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Newsletter | South Central MIRECC

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Summer 2019, Volume 21, Issue 3 - In this Issue

Introducing the 2019 TRIPS Awardees
RtoP | Veteran-Centered Barriers to Use of VA Mental Health Services
New Grants for Research on Suicide Prevention Funded in New Orleans
Affiliates Share Research Results Across the Country
Houston Affiliates Receive Local and National Honors
Newest Clinical Education Products
Recent Publications
Pilot Study Grant Award Application Opportunity
Research Methods and Analysis Consultation Services Available

Research to Practice | Veteran-Centered Barriers to Use of VA Mental Health Services

Summary by Sonora Hudson, MA and Derrecka Boykin, PhD

Resesarch to Practice Logo

Researchers at the Boston, San Francisco, Central Arkansas and Puget Sound VA Medical Centers, along with others, recently published results of a participatory, mixed-methods project examining Veteran-centered barriers to using VHA mental healthcare services. The study included 10 sites, urban and rural, in three Veterans Integrated Service Networks in Maine, Arkansas, and Northern California. The researchers recruited Veterans who used VHA services but not necessarily specialty mental health services and screened positive for at least one behavioral health problem (depression, PTSD, or at-risk alcohol use) during a routine VHA primary care appointment within the past year.

Researchers used cultural domain analysis to identify Veteran-perceived barriers to use of VHA mental health services, in addition to qualitative, semi structured interviews to understand how these barriers influence mental health service use. Veterans completed a brief sociodemographic survey and reported on the severity of their mental health symptoms for the three disorders being examined. Measures included the Patient Health Questionnaire, the PTSD Checklist Civilian version and the AUDIT-C. Sixty-six (of 80) Veterans participated in the cultural domain analysis. An effort was made to recruit from different service eras and races and ethnicities, in addition to overrecruiting women Veterans.

Cultural domain analysis is a multistep, iterative process that examines how members of a shared cultural background define aspects of that culture into a single idea. In the first step, a sample of 23 Veterans generated a complete list of 238 words and brief phrases during an unstructured, open-ended free-list exercise. This list was narrowed down to 46 unique words and brief phrases.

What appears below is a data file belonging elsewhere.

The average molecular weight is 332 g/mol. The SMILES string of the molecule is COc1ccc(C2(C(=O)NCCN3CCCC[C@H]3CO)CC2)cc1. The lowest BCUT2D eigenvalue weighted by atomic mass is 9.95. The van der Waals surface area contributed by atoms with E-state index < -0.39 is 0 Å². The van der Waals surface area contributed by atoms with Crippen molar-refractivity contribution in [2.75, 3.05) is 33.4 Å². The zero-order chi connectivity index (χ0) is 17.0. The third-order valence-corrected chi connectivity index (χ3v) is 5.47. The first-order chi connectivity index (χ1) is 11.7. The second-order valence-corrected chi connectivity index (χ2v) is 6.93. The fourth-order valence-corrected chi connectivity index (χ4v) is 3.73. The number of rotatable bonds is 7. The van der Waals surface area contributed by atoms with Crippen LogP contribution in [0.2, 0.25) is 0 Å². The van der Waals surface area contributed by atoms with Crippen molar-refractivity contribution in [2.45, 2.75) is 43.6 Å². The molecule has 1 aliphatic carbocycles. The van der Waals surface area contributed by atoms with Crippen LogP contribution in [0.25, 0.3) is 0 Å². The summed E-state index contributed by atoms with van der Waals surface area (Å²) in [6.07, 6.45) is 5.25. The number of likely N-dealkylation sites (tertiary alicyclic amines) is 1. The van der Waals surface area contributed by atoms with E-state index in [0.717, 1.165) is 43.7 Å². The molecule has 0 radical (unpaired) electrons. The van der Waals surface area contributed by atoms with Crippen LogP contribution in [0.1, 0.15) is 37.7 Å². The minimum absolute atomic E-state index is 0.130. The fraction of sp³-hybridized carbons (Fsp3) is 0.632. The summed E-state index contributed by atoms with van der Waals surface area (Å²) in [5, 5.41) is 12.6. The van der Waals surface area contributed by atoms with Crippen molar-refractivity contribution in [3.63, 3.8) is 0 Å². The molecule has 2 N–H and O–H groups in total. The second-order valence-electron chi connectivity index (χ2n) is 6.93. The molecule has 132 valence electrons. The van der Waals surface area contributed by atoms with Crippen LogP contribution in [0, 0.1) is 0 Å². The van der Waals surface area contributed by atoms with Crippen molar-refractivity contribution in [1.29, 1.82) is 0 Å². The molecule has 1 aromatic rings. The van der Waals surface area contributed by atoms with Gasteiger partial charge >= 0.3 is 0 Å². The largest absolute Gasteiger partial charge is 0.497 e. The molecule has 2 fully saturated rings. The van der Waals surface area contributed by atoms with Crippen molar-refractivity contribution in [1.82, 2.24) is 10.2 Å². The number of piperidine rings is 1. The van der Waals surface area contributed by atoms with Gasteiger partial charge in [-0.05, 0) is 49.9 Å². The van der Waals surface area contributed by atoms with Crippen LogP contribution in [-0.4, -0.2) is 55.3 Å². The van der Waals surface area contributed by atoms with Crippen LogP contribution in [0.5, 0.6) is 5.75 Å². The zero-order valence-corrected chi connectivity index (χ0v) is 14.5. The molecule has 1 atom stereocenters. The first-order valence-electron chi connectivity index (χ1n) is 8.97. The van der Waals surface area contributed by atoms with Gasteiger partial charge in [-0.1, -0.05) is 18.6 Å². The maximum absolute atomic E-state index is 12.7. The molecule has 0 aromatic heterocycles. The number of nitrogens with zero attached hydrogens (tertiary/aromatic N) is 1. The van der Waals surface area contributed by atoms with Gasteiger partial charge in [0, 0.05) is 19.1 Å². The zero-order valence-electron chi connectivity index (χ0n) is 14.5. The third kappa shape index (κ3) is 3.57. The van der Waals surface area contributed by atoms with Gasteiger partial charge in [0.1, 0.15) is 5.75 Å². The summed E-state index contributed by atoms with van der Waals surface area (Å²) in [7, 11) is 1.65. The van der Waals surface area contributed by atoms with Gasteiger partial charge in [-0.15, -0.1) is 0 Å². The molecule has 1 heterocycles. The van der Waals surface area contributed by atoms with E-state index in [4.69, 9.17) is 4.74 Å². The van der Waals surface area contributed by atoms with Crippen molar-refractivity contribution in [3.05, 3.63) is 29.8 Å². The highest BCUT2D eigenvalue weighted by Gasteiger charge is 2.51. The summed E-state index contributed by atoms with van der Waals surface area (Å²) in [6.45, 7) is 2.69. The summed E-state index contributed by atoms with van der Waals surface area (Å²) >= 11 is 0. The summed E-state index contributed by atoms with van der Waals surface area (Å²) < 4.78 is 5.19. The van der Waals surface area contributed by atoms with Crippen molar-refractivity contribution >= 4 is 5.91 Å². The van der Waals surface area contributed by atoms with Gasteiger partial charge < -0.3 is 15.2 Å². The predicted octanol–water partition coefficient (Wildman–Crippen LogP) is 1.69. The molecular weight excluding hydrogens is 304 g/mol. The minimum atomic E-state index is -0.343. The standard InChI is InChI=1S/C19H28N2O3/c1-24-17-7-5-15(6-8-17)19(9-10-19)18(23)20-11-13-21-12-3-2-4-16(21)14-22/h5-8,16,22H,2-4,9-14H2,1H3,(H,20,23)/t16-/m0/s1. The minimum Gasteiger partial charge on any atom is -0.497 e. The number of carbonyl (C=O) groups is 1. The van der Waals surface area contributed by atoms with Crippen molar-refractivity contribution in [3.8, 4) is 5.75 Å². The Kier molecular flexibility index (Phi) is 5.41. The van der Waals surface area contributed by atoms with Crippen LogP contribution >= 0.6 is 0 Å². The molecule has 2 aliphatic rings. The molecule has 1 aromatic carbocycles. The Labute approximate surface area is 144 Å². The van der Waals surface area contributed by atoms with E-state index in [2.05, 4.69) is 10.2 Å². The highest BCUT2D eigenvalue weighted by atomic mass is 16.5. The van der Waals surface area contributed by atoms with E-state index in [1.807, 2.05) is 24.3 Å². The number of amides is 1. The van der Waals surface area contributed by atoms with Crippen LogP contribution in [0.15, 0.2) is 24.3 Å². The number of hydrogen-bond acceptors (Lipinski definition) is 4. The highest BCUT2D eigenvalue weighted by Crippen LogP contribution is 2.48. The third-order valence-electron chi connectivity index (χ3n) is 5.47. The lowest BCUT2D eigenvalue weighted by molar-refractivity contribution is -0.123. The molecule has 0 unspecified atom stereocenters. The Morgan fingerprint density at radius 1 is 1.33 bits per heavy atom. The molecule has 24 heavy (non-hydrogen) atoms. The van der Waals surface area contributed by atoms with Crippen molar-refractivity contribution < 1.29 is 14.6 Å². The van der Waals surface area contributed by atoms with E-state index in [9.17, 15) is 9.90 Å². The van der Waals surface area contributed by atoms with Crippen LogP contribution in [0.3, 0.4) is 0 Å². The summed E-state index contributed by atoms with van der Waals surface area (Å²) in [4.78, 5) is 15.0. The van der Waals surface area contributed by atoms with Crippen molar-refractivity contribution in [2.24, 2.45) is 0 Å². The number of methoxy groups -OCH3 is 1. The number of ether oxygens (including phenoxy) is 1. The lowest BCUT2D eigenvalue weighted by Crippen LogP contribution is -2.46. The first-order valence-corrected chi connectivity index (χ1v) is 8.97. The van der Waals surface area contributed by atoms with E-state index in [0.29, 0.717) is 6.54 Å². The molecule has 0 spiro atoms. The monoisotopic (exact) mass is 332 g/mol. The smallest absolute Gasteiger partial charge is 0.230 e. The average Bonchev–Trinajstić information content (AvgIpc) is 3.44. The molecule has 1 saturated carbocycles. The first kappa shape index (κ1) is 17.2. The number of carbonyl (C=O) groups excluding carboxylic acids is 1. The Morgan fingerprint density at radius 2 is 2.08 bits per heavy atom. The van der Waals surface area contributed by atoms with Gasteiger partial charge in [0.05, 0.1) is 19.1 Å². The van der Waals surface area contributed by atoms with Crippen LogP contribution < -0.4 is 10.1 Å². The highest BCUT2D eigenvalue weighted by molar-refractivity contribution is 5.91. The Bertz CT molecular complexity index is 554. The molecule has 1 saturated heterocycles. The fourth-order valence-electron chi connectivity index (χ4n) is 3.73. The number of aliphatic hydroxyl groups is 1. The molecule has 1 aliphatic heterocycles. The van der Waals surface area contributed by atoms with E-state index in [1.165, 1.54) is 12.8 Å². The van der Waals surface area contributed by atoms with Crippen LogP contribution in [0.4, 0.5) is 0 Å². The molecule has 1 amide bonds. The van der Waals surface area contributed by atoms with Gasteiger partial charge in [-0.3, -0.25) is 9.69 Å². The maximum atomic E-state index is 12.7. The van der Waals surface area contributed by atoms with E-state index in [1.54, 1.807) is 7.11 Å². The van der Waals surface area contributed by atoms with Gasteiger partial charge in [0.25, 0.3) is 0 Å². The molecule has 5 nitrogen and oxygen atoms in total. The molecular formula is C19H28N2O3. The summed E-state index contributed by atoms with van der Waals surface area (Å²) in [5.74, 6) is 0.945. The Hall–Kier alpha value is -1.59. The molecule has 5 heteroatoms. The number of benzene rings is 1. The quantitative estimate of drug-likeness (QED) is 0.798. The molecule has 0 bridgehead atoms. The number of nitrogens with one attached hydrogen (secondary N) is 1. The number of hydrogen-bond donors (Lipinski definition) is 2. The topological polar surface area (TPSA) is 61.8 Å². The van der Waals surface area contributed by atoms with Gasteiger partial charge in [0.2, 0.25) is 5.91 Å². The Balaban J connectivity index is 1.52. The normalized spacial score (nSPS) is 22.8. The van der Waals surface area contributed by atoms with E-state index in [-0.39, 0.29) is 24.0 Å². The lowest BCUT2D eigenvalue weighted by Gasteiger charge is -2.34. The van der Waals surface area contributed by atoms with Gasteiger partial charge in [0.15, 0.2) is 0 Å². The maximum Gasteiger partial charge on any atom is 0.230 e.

In the next step, a new sample of 29 Veterans sorted these items into as many or as few piles as necessary before labeling the piles. Pile sort data were then analyzed using multidimensional scaling and cluster analysis to identify meaningful dimensions.

Finally, a third sample of 14 Veterans were asked during a qualitative interview to explain why items were clustered together and their relationship to Veterans’ healthcare experiences. Researchers also asked these Veterans to label each pile, which resulted in different descriptive titles.

Five dimensions of barriers were identified:

  1. Worry and concern about what others think
  2. Financial, personal, and physical obstacles
  3. Confidence in the VHA
  4. Challenges of navigating VA benefits and healthcare services; and
  5. Privacy, security issues and abuse of services.

 

Researchers interpreted the results as demonstrating that part of the problem for lack of use of VHA mental health services can be attributed to military socialization, which encourages soldiers to endure challenges without complaint and perceives asking for help as a weakness. Systemic challenges were also manifest (staffing shortages, challenges in making appointments, etc.). In addition, some Veterans distrusted the VHA system because it is a government entity, including being wary of providers’ use of computers to maintain sensitive information.

Researchers concluded that the Department of Defense and VHA need to collaborate more to ease the transition of troops from active-duty status into their Veteran phase and to address Veterans’ mistrust of the system, noting that distrust issues may impede the use of technology with some Veterans.

Visit https://www.ncbi.nlm.nih.gov/pmc/articles/PMC6069794/ to access the free article.

*MIRECC affiliates in bold

Citation: Cheney AM, Koenig CJ, Miller CJ, Zamora K, Wright P, Stanley R . . . Pyne JM (2018). Veteran-centered barriers to VA mental healthcare services use. BMC Health Services Research, 18, 591.

 

Last updated: July 25, 2019